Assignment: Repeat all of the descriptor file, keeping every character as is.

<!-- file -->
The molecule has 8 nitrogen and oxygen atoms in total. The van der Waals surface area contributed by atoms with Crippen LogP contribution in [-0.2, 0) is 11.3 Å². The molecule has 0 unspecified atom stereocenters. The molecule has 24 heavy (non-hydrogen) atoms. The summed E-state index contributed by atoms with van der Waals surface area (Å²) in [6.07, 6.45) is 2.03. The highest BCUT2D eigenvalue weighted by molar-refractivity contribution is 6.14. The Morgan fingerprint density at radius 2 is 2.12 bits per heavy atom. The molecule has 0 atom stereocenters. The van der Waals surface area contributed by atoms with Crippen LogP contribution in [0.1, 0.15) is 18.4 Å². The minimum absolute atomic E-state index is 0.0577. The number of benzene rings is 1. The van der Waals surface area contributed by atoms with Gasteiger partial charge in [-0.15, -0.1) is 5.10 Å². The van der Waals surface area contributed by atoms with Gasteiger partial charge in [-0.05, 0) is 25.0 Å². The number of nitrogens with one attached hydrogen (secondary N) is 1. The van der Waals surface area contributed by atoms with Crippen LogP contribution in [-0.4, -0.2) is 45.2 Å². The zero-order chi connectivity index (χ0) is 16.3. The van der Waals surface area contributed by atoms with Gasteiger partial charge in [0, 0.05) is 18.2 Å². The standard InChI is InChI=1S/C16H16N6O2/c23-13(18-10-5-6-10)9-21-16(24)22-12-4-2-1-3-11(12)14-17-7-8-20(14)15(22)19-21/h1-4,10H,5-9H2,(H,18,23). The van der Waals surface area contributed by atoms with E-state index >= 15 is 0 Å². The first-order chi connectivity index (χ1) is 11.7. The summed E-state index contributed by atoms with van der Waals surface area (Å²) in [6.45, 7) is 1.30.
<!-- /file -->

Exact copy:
The molecule has 8 nitrogen and oxygen atoms in total. The van der Waals surface area contributed by atoms with Crippen LogP contribution in [-0.2, 0) is 11.3 Å². The molecule has 0 unspecified atom stereocenters. The molecule has 24 heavy (non-hydrogen) atoms. The summed E-state index contributed by atoms with van der Waals surface area (Å²) in [6.07, 6.45) is 2.03. The highest BCUT2D eigenvalue weighted by molar-refractivity contribution is 6.14. The Morgan fingerprint density at radius 2 is 2.12 bits per heavy atom. The molecule has 0 atom stereocenters. The van der Waals surface area contributed by atoms with Crippen LogP contribution in [0.1, 0.15) is 18.4 Å². The minimum absolute atomic E-state index is 0.0577. The number of benzene rings is 1. The van der Waals surface area contributed by atoms with Gasteiger partial charge in [-0.15, -0.1) is 5.10 Å². The van der Waals surface area contributed by atoms with Gasteiger partial charge in [-0.05, 0) is 25.0 Å². The number of nitrogens with one attached hydrogen (secondary N) is 1. The van der Waals surface area contributed by atoms with Crippen LogP contribution in [-0.4, -0.2) is 45.2 Å². The zero-order chi connectivity index (χ0) is 16.3. The van der Waals surface area contributed by atoms with Gasteiger partial charge in [0, 0.05) is 18.2 Å². The standard InChI is InChI=1S/C16H16N6O2/c23-13(18-10-5-6-10)9-21-16(24)22-12-4-2-1-3-11(12)14-17-7-8-20(14)15(22)19-21/h1-4,10H,5-9H2,(H,18,23). The van der Waals surface area contributed by atoms with E-state index >= 15 is 0 Å². The first-order chi connectivity index (χ1) is 11.7. The summed E-state index contributed by atoms with van der Waals surface area (Å²) in [6.45, 7) is 1.30.